(CSS Studios, parent of Sound One, was purchased in September by the Miami-based Empire Investment Holdings, which promptly shut down the New York-based Sound One and laid off the majority of the staff, in order to “consider a variety of strategic options,” according to a company announcement. At press time, no solution had been announced and Sound One remains closed.)
Other leading Big Apple facilities include Reeves Sound, which was established in 1933. In 1946, a company offshoot, Reeves Soundcraft Corp., began developing and manufacturing several recording products and other related equipment, including a multi-channel sound system for Cinerama, reportedly the first discrete stereophonic sound system after Disney’s three-track Fantasound optical system.
In 1953, the company won an Academy Award for the development of a process to apply magnetic oxide stripes to film for sound recording and reproduction. Reeves Sound became Reeves Cintel in the early 1970s and transformed into a video production company.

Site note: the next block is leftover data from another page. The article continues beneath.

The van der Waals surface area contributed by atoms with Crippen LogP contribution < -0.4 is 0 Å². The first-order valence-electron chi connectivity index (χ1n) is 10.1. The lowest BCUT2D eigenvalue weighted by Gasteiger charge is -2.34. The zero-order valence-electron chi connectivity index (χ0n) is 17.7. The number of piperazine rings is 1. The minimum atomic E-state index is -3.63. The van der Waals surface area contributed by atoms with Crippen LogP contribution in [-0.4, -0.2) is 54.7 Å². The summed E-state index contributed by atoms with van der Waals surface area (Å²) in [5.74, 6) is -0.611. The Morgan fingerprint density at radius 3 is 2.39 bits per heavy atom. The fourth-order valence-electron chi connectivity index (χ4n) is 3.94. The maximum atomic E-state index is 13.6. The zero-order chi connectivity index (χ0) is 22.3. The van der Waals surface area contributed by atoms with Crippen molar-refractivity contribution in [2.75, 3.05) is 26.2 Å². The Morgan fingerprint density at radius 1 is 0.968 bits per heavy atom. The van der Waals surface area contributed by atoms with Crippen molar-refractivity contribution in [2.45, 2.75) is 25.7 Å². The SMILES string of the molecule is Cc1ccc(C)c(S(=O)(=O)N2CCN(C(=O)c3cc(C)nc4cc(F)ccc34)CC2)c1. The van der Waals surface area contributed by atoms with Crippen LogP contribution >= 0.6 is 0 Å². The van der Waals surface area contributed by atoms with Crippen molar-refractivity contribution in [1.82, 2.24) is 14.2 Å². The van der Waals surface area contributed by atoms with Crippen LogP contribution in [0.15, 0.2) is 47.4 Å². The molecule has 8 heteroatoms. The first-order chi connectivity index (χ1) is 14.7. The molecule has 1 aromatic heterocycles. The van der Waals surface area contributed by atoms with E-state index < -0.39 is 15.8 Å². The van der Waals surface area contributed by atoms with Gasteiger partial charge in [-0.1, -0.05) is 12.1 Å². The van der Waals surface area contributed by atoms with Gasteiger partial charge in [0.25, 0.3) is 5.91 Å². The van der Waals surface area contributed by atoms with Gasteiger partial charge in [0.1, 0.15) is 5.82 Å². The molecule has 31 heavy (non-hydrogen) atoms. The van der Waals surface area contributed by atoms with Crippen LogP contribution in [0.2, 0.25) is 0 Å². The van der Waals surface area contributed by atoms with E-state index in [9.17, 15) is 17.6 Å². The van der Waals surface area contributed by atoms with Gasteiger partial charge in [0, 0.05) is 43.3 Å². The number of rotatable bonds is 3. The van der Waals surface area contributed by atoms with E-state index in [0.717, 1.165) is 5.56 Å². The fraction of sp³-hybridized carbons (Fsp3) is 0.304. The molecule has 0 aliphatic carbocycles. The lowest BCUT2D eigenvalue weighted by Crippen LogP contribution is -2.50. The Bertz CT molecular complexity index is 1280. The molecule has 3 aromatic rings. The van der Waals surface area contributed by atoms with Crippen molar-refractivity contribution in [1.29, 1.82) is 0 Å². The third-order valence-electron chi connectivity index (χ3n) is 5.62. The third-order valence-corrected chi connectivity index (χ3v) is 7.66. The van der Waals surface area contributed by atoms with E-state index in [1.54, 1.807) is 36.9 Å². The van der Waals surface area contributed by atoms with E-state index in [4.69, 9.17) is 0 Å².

Soundtrack New York
Soundtrack was opened for business in Boston in 1983 by current co-owner Rob Cavicchio, initially for composing and producing jingles for the local advertising community. It then segued into sound post services and music mixing. According to the facility’s executive producer, Christopher Rich, “At one point, Soundtrack was the largest independent owner of large-scale SSL consoles and employed upwards of 50 to 60 mixers, assistants and techs. But by the early ‘90s, the writing was on the wall with the record business going through lots of changes, while escalating rents forced almost half the studios in New York City to close down.